Clark Newsom, the communications director for the state Department of Corrections said prison officials searched Maxwell's cell, but the mobile phone still hasn't been found.

Sunday, June 5, 2011

Inmate's Need Education Programs

The U.S. has 2.2 million inmates behind bars more than any other country. While our population is only 5 percent of the world, we have 25 percent of world's total incarceration -- and the situation is very complicated.

Half of all state and federal prisons are more than 100 percent full. At the Ohio state prison at Lebanon, 30 percent of the inmates are killers, rapists and juvenile sex offenders. They live in 6-foot-by-10-foot cells originally designed for one, but now holding two using bunk beds, a stainless steel toilet, a small writing desk and an equally small personal cabinet. They are allowed a small TV, provided they have the cash to buy one; most do not.

The former head of the Ohio Department of Rehabilitation and Corrections recently said, "We don't rehabilitate anybody; we just create the conditions where prisoners can rehabilitate themselves." Most don't.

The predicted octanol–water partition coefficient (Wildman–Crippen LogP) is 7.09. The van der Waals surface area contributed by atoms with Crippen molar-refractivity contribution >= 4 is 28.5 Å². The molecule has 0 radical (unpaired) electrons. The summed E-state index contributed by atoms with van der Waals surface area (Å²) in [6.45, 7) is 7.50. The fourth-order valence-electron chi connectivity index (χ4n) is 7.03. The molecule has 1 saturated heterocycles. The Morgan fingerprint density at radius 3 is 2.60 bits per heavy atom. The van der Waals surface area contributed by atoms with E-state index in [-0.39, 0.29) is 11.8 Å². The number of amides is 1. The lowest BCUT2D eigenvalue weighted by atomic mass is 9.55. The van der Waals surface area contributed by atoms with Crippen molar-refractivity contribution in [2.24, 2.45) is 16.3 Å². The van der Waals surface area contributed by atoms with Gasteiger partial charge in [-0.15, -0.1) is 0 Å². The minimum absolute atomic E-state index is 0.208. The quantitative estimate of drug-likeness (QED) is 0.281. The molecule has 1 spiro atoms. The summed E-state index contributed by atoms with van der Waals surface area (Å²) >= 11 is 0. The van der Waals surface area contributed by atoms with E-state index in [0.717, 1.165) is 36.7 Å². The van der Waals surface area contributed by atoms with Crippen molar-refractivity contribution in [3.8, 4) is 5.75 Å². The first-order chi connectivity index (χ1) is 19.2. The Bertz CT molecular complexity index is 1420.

Nationwide, 700,000 prisoners are released every year about one third of the prison population. Of those, two thirds will be back in three years. One third of drug addicts will be back in less than one year, and 70 percent of those returning are felons.

The California Prison system is at more than 200 percent of capacity. The California Salinas Valley Prison has 220 inmates sleeping in triple-decker bunks on the floor of a basketball court. No bars, no steel doors, no nothing. It is called "warehousing."

In prisons that warehouse inmates, inmates are likely to be worse off when they leave than when they entered. They will have lived out their sentences with violent criminals. When they leave, they have no money, no job prospects, no plans and very little hope.

This groupie method always leads to gang formation, and there are frequently three gangs blacks, whites and Latino. Since the blacks outnumber the others, most of the violence is between the whites and Latinos. At the Ironwood State Prison in California's Mojave Desert, there were 35,000 inmate attacks in the past year. Homicides have increased more than 50 percent in the past five years.